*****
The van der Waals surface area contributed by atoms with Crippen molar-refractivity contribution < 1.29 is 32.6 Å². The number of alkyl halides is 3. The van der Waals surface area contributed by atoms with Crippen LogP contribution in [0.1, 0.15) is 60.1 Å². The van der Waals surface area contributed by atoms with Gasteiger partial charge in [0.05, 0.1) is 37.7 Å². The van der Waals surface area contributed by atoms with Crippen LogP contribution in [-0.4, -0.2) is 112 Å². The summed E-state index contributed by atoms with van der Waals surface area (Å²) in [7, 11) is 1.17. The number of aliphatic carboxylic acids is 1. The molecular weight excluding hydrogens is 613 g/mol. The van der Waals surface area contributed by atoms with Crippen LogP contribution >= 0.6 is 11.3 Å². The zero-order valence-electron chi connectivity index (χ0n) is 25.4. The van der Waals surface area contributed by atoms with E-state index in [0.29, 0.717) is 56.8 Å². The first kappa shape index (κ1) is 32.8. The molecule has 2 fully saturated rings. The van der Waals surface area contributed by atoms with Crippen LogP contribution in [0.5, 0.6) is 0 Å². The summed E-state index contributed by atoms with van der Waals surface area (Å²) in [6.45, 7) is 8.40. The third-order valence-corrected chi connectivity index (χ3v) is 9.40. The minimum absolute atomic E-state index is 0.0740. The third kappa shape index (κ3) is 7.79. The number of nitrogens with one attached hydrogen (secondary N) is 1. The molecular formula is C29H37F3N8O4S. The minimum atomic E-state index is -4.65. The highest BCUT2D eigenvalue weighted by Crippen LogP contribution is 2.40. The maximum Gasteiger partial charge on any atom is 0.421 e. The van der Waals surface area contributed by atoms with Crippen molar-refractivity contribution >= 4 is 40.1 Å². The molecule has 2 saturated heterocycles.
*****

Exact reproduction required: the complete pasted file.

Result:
The van der Waals surface area contributed by atoms with Crippen molar-refractivity contribution < 1.29 is 32.6 Å². The number of alkyl halides is 3. The van der Waals surface area contributed by atoms with Crippen LogP contribution in [0.1, 0.15) is 60.1 Å². The van der Waals surface area contributed by atoms with Gasteiger partial charge in [0.05, 0.1) is 37.7 Å². The van der Waals surface area contributed by atoms with Crippen LogP contribution in [-0.4, -0.2) is 112 Å². The summed E-state index contributed by atoms with van der Waals surface area (Å²) in [7, 11) is 1.17. The number of aliphatic carboxylic acids is 1. The molecular weight excluding hydrogens is 613 g/mol. The van der Waals surface area contributed by atoms with Crippen LogP contribution >= 0.6 is 11.3 Å². The zero-order valence-electron chi connectivity index (χ0n) is 25.4. The van der Waals surface area contributed by atoms with E-state index in [0.29, 0.717) is 56.8 Å². The first kappa shape index (κ1) is 32.8. The molecule has 2 fully saturated rings. The van der Waals surface area contributed by atoms with Crippen LogP contribution in [0.5, 0.6) is 0 Å². The summed E-state index contributed by atoms with van der Waals surface area (Å²) in [6.45, 7) is 8.40. The third-order valence-corrected chi connectivity index (χ3v) is 9.40. The minimum absolute atomic E-state index is 0.0740. The third kappa shape index (κ3) is 7.79. The number of nitrogens with one attached hydrogen (secondary N) is 1. The molecular formula is C29H37F3N8O4S. The minimum atomic E-state index is -4.65. The highest BCUT2D eigenvalue weighted by Crippen LogP contribution is 2.40. The maximum Gasteiger partial charge on any atom is 0.421 e. The van der Waals surface area contributed by atoms with Crippen molar-refractivity contribution >= 4 is 40.1 Å². The molecule has 2 saturated heterocycles.